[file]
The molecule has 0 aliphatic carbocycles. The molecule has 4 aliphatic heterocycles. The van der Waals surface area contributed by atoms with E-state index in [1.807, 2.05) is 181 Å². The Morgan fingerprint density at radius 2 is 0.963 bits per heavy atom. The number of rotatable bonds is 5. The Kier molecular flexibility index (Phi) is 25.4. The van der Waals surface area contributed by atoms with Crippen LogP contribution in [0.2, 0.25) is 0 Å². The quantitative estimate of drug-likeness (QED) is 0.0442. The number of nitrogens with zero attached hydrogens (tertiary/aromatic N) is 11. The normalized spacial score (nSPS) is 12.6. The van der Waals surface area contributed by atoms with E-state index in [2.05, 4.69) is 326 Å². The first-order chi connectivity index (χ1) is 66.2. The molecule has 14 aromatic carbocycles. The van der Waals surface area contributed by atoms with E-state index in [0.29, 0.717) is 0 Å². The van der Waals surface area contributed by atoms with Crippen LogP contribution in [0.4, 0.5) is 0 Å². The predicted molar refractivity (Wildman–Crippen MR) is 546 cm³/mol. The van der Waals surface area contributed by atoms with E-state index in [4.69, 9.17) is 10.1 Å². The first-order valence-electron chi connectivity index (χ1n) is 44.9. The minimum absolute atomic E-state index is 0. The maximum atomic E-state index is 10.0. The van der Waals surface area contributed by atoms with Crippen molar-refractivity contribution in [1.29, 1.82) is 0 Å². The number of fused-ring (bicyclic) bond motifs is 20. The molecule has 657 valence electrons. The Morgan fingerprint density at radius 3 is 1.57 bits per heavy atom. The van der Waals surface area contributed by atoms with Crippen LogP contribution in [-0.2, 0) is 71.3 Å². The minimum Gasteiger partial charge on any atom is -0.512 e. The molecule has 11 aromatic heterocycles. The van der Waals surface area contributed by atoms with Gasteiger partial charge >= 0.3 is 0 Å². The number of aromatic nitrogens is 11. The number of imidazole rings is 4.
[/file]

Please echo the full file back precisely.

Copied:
The molecule has 0 aliphatic carbocycles. The molecule has 4 aliphatic heterocycles. The van der Waals surface area contributed by atoms with E-state index in [1.807, 2.05) is 181 Å². The Morgan fingerprint density at radius 2 is 0.963 bits per heavy atom. The number of rotatable bonds is 5. The Kier molecular flexibility index (Phi) is 25.4. The van der Waals surface area contributed by atoms with Crippen LogP contribution in [0.2, 0.25) is 0 Å². The quantitative estimate of drug-likeness (QED) is 0.0442. The number of nitrogens with zero attached hydrogens (tertiary/aromatic N) is 11. The normalized spacial score (nSPS) is 12.6. The van der Waals surface area contributed by atoms with E-state index in [2.05, 4.69) is 326 Å². The first-order chi connectivity index (χ1) is 66.2. The molecule has 14 aromatic carbocycles. The van der Waals surface area contributed by atoms with E-state index in [0.29, 0.717) is 0 Å². The van der Waals surface area contributed by atoms with Crippen LogP contribution in [0.4, 0.5) is 0 Å². The predicted molar refractivity (Wildman–Crippen MR) is 546 cm³/mol. The van der Waals surface area contributed by atoms with E-state index in [4.69, 9.17) is 10.1 Å². The first-order valence-electron chi connectivity index (χ1n) is 44.9. The minimum absolute atomic E-state index is 0. The maximum atomic E-state index is 10.0. The van der Waals surface area contributed by atoms with Crippen molar-refractivity contribution in [1.29, 1.82) is 0 Å². The number of fused-ring (bicyclic) bond motifs is 20. The molecule has 657 valence electrons. The Morgan fingerprint density at radius 3 is 1.57 bits per heavy atom. The van der Waals surface area contributed by atoms with Crippen LogP contribution in [-0.2, 0) is 71.3 Å². The minimum Gasteiger partial charge on any atom is -0.512 e. The molecule has 11 aromatic heterocycles. The van der Waals surface area contributed by atoms with Gasteiger partial charge >= 0.3 is 0 Å². The number of aromatic nitrogens is 11. The number of imidazole rings is 4.